CMMI and Agile: Are they contradiction to each other?

2021-02-20 11:39:27
Max Fey
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Agile methods of growth and CMMI best practices are also considered to be at odds with each other. We are likely to see more uncertainty and tension as the acceptance of each strategy grows if these assumptions or their triggers are not addressed.


Our team is practicing Agile all the way from the starting to the present.  Agile development of software is an umbrella term for a collection of structures and methods focused on the concepts and values outlined in the Agile Manifesto and the 12 principles behind it. Agile focuses on the individuals who do the job and how they work together. Solutions develop through cooperation between cross-functional self-organizing teams using the appropriate practices for their context.


You can read about it on the Carnegie Mellon Software Engineering Institute Website if you are not familiar with Capability Maturity Model Integration (CMMI). A model for the maturity of engineering practices of an organization is defined by CMMI. During the assessment, you show the competence of the company in areas such as management of requirements, project planning, risk management and decision making.


Recently, I've been involved in a CMMI Maturity Level 3 appraisal. Now, I can hear your groans. You believe CMMI is yet another credential that leads businesses to heavyweight processes that favor waterfall methodologies and a lot of documentation. That's also what I was initially saying. Our work towards this appraisal, in fact, has been refreshingly useful and relatively simple.


Adopting disciplined agile techniques in an established CMMI setting is definitely a very good idea, but the opposite direction, is very questionable when implementing CMMI in an existing Disciplined Agile environment. Agile techniques, despite what you might have read, lend themselves very well to a high maturity level of CMMI. The trick is to approach the assessment with the proper mindset. Although the model itself is divided into concrete practices, how to do these practices does not tell you. Agile methodologies aim to tackle different methods at once.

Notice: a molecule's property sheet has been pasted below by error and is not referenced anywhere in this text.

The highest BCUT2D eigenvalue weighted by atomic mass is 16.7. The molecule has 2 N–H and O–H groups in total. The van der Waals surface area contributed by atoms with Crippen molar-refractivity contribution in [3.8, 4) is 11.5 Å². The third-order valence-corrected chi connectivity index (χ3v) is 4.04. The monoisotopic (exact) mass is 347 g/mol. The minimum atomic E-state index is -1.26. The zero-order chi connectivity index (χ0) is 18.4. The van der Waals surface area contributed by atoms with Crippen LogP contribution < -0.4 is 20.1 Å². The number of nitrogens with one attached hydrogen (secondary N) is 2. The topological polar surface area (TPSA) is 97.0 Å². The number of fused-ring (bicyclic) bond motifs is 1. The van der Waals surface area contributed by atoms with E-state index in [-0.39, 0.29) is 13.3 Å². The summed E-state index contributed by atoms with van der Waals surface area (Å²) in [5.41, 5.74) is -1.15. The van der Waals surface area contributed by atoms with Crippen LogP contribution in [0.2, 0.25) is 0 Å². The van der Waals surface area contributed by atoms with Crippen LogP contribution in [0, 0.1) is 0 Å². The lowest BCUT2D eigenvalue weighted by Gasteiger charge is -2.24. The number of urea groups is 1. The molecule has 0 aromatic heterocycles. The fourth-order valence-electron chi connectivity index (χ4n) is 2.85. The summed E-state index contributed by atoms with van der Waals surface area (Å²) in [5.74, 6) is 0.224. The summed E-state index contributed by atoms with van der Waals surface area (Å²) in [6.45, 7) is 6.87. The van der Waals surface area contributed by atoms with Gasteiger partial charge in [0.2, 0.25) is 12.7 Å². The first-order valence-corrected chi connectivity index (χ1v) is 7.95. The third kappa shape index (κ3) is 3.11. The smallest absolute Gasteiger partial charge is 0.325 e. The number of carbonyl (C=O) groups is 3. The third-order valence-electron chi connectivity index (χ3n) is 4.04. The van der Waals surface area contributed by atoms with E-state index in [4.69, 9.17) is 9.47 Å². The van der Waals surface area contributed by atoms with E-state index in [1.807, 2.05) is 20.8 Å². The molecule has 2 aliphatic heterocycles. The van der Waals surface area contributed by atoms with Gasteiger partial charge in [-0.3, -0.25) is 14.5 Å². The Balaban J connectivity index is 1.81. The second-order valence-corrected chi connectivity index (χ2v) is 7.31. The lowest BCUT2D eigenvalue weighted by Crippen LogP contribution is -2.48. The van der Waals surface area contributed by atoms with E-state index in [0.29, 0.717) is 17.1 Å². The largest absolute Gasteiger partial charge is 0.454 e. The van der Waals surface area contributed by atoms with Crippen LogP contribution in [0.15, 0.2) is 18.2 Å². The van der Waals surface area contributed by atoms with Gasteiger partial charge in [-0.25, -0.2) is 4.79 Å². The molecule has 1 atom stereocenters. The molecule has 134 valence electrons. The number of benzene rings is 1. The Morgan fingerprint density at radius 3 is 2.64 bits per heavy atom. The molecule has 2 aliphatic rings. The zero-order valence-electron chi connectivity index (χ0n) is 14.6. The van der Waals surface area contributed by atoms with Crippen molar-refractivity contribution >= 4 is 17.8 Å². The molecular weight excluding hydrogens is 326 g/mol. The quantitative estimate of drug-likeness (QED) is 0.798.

Mapping CMMI to Agile

It would be easy to build waterfall processes to solve any of these particular activities for those not familiar with agile and whose only interest is in passing an appraisal. The same objectives and activities can be tackled by agile strategies. Let's map the CMMI activities to some agile techniques

  • Spiking 
Spiking is an agile strategy that allows a team to test alternatives without generating an overhead quality code for output. The rules for a spike are to only write as much code as possible to learn what is needed and then, when done, throw the code away. A spike begins by determining the specifications for the solution that you are searching for. You compare alternatives during the spike to decide which complies with these requirements. This could include writing code, testing goods from third parties, measuring output or whatever is required. With a recommendation for how to step forward, a spike stops.


  • Test-Driven Development (TDD)
Test-Driven Development (TDD)  is an agile methodology used to create quality software for production. It follows a test-code-refactor loop. The idea is to write an automated unit test to explain what you want the method to do, do the simplest thing possible to pass the test while preserving the passage of all other tests, and finally refactor the simple solution to a good design. TDD's result is not only production-quality code, but also a suite of checks to ensure that the program does not break and function as the system's living technical documentation. Furthermore, TDD provides suitable interfaces between your device components naturally.



  • XP Iteration Preparati on, Kanban and Scrum 

XP Iteration Preparation, Kanban and Scrum are agile strategies for project management that help the client to prioritize the stories that will be part of a release. Along with production stories, stories about the development of end-user documentation are prioritized. The client has expressly prioritized end-user documentation from our releases on my project (in other words, they don't want it), which is completely appropriate to CMMI.


If you want to read more about this topic, you can read





Reference

1. https://resources.sei.cmu.edu/asset_files/TechnicalNote/2008_004_001_14924.pdf

2. https://www.pmi.org/disciplined-agile/mapping/cmmi

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